On the House: A generational logjam for economy and real estate

Posted: June 17, 2012

I went to my 40th college reunion a couple weeks back, and the impression I got from talking with my classmates is that even those who can retire aren't retiring.

One friend was an engineer with a radio network for 39 years until his bosses offered him a handsome severance package. He took it.

Golf every day? No way. He's spending the next few weeks on a freelance radio project, and he anticipates similar endeavors will likely define the rest of his life.

My friend and I, and the others in the Class of 1972, are baby boomers, the demographic that the economic future of the nation still seems to depend on, or so they'd like us to believe.

From what I heard and saw at the three-day reunion, some of us have been extraordinarily successful, especially those who came from wealthy families. But even some of them took a huge hit in the 2008 financial meltdown from which they are just recovering. Others, including my radio-engineer friend and I, have been very lucky, working in our chosen professions since graduation.

For most, however, a college education has not been a guarantee of financial or professional success.

Few of the now-62-year-olds with whom I graduated will be able to retire at 65 or 66, even if they want to.

Some started at high-paying jobs but were downsized or phased out, or their companies moved offshore after 15 or 20 years. Then they had to spend years reinventing themselves or settling for lower pay and fewer benefits.

That happened to one of my classmates twice, and I'm sure that others with whom I didn't have a chance to talk also had the experience.

Still others had lower-paying jobs in the fields of their choice, placing more value on what they had chosen to do than on money. They, too, had mortgages and kids to send to college, and there isn't much left for retirement.

The result seems to look like this: •Baby boomers in the numbers that retirement-community builders have been counting on won't be ready to retire for awhile. •Generation X, which is following us boomers, can't move up in the employment pecking order because we are holding on to jobs they need to make that happen. •The Millennials behind them can't get the jobs they need to pay back those backbreaking college loans because Gen Xers are unable to move up and the economy isn't creating the necessary employment opportunities.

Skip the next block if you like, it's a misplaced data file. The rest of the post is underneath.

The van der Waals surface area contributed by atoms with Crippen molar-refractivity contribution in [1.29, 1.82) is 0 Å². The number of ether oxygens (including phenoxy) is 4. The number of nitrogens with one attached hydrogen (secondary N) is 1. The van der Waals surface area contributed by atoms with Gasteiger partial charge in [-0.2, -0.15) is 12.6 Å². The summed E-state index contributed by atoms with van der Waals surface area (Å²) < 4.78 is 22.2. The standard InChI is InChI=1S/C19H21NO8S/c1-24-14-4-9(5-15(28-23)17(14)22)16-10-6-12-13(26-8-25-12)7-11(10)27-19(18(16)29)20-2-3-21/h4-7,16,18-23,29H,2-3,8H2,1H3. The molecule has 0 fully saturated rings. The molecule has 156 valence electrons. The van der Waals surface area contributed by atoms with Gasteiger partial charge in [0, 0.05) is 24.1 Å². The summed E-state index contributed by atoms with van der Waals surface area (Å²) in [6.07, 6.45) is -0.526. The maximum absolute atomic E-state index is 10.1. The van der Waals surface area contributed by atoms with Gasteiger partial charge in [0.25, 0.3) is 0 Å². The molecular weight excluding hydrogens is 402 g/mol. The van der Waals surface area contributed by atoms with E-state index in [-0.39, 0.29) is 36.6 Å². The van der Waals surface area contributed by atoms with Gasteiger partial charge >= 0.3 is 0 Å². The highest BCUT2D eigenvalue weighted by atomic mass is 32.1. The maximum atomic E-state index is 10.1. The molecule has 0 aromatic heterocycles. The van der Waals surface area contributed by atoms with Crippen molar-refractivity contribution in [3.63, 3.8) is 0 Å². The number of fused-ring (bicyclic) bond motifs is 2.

I need to look at the data, but I think all this has contributed greatly to the failure of the housing market to pull itself out of the economic doldrums more rapidly.

Stephen Dunne, a Philadelphia lawyer who is well-versed on the extent of the student-loan-debt burden, has told me that his loans are just like a mortgage, and that he can't consider buying a house until they are paid.

Is this situation permanent? No one is certain, even though real estate has always followed cycles.

Glenn E. Crenlin, of the Runstad Center for Real Estate at the University of Washington, told a Realtors gathering in May that though it is worrying that the homeownership rate for those under age 35 is below that of older Americans, many of the Millennials are still in the early stages of household formation.

What's more, data he presented show that 900,000 Millennials own their homes, compared with 500,000 boomers at the same point in their lives.

Looking at my college class, the reason might have been that we were less willing to set down roots as quickly as the current generation.

Not all of us, but just enough to mess with the data.

Contact Alan J. Heavens at 215-854-2472, aheavens@phillynews.com or@alheavens at Twitter.

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